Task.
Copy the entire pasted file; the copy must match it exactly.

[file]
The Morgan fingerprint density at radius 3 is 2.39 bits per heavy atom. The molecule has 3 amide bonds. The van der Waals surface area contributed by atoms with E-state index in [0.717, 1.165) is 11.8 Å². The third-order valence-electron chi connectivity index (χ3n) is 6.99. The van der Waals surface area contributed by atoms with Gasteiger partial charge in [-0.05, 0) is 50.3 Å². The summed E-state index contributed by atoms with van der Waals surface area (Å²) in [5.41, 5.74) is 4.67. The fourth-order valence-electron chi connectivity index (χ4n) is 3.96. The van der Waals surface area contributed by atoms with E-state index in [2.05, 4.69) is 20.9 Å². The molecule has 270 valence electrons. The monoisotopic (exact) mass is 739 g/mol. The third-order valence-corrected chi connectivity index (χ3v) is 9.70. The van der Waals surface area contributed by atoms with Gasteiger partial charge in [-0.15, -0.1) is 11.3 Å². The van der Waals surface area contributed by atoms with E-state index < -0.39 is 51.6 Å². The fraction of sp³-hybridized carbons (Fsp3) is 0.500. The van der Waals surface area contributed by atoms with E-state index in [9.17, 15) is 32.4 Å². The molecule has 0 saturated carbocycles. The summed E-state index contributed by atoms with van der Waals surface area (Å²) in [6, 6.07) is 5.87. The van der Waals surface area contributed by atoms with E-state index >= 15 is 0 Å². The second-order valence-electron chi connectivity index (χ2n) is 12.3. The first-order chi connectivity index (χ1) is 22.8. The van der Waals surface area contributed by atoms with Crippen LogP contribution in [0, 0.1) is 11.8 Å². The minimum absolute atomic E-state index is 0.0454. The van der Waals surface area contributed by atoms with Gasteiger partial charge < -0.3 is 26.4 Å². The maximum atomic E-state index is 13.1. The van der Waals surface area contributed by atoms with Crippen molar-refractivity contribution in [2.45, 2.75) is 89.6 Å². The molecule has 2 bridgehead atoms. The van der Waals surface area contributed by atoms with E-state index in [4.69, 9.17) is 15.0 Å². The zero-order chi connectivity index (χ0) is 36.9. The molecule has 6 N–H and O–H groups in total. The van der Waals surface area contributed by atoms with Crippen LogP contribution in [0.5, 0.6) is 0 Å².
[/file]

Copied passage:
The Morgan fingerprint density at radius 3 is 2.39 bits per heavy atom. The molecule has 3 amide bonds. The van der Waals surface area contributed by atoms with E-state index in [0.717, 1.165) is 11.8 Å². The third-order valence-electron chi connectivity index (χ3n) is 6.99. The van der Waals surface area contributed by atoms with Gasteiger partial charge in [-0.05, 0) is 50.3 Å². The summed E-state index contributed by atoms with van der Waals surface area (Å²) in [5.41, 5.74) is 4.67. The fourth-order valence-electron chi connectivity index (χ4n) is 3.96. The van der Waals surface area contributed by atoms with E-state index in [2.05, 4.69) is 20.9 Å². The molecule has 270 valence electrons. The monoisotopic (exact) mass is 739 g/mol. The third-order valence-corrected chi connectivity index (χ3v) is 9.70. The van der Waals surface area contributed by atoms with Gasteiger partial charge in [-0.15, -0.1) is 11.3 Å². The van der Waals surface area contributed by atoms with E-state index < -0.39 is 51.6 Å². The fraction of sp³-hybridized carbons (Fsp3) is 0.500. The van der Waals surface area contributed by atoms with E-state index in [9.17, 15) is 32.4 Å². The molecule has 0 saturated carbocycles. The summed E-state index contributed by atoms with van der Waals surface area (Å²) in [6, 6.07) is 5.87. The van der Waals surface area contributed by atoms with E-state index >= 15 is 0 Å². The second-order valence-electron chi connectivity index (χ2n) is 12.3. The first-order chi connectivity index (χ1) is 22.8. The van der Waals surface area contributed by atoms with Crippen LogP contribution in [0, 0.1) is 11.8 Å². The minimum absolute atomic E-state index is 0.0454. The van der Waals surface area contributed by atoms with Gasteiger partial charge < -0.3 is 26.4 Å². The maximum atomic E-state index is 13.1. The van der Waals surface area contributed by atoms with Crippen molar-refractivity contribution in [2.45, 2.75) is 89.6 Å². The molecule has 2 bridgehead atoms. The van der Waals surface area contributed by atoms with E-state index in [4.69, 9.17) is 15.0 Å². The zero-order chi connectivity index (χ0) is 36.9. The molecule has 6 N–H and O–H groups in total. The van der Waals surface area contributed by atoms with Crippen LogP contribution in [0.5, 0.6) is 0 Å².